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Thomas InceHollywood's Independent Pioneer$
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Brian Taves

Print publication date: 2012

Print ISBN-13: 9780813134222

Published to Kentucky Scholarship Online: May 2012

DOI: 10.5810/kentucky/9780813134222.001.0001

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Starting in Films

Starting in Films

Chapter:
(p.23) 2 Starting in Films
Source:
Thomas Ince
Author(s):

Brian Taves

Publisher:
University Press of Kentucky
DOI:10.5810/kentucky/9780813134222.003.0003

In the fall of 1910 Ince found himself in New York hunting for a job. He had $10 in his pocket, with $8 rent due on his Harlem apartment and now also he had not only a wife but also a child to support. After a day of unsuccessfully making the rounds of booking offices, Ince was standing near Times Square when he saw friend and actor Joseph Smiley alight from an automobile, dressed in a manner that bespoke prosperity. Smiley revealed that he had become an assistant director at the Independent Motion Picture Company (IMP). Ince agreed to go with Smiley back to the studio that afternoon. He was not impressed with the physical structure; the IMP studio was on the top floor of a manufacturing building on Fifty-Sixth Street. However, he saw such well-known figures as Florence Lawrence, Owen Moore, King Baggot, and “Bob” Daly, all with steady employment. Smiley recommended Ince for the part of a heavy needed by director Harry Solter, husband of Lawrence. Following a few minutes' whispered conversation, Ince was hired for $5 a day until the movie's completion. A few days later IMP offered him a job as a stock actor.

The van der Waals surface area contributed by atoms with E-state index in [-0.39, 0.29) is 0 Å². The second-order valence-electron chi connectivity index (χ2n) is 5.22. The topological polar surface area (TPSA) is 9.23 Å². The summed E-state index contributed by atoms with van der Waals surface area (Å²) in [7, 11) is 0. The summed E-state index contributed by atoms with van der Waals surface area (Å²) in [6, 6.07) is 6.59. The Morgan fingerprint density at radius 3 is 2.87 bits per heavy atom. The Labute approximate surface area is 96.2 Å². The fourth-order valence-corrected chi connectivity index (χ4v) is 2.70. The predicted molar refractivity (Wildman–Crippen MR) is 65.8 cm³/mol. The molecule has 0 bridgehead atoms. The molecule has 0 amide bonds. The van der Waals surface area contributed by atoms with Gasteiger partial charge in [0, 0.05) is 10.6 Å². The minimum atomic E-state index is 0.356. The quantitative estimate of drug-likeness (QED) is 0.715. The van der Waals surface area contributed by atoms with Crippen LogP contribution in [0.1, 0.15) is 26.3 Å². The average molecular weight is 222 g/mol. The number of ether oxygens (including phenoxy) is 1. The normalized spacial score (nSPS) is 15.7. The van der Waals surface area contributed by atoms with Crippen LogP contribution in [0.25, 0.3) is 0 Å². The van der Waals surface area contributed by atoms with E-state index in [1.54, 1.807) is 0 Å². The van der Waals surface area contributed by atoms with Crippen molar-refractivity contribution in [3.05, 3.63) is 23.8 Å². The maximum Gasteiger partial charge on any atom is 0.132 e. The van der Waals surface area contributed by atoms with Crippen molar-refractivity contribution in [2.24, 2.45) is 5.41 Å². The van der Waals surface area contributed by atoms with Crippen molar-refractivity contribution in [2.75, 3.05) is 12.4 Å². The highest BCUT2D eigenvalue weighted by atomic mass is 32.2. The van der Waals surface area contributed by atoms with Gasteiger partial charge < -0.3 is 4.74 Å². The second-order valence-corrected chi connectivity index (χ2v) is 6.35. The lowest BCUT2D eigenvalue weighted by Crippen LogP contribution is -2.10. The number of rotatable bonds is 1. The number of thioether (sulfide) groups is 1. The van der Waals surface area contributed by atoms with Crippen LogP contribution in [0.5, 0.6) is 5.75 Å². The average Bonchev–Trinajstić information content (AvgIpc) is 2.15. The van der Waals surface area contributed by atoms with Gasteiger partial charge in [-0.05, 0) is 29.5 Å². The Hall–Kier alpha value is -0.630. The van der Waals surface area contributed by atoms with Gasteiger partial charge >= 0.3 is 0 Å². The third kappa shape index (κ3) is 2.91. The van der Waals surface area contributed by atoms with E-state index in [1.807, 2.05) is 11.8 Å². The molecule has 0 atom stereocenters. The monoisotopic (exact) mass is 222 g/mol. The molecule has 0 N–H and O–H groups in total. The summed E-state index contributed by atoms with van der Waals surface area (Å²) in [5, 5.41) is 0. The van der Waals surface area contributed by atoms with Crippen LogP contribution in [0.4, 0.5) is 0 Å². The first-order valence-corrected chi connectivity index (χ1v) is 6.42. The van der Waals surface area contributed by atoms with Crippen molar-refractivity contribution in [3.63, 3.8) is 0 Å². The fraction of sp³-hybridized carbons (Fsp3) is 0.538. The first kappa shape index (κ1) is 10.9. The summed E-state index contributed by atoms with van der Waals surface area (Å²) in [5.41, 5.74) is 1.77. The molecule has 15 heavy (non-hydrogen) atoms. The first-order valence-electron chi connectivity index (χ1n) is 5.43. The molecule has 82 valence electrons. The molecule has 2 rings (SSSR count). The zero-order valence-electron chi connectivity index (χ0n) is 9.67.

Keywords:   Thomas Ince, motion pictures, John Smiley, Independent Motion Picture Company

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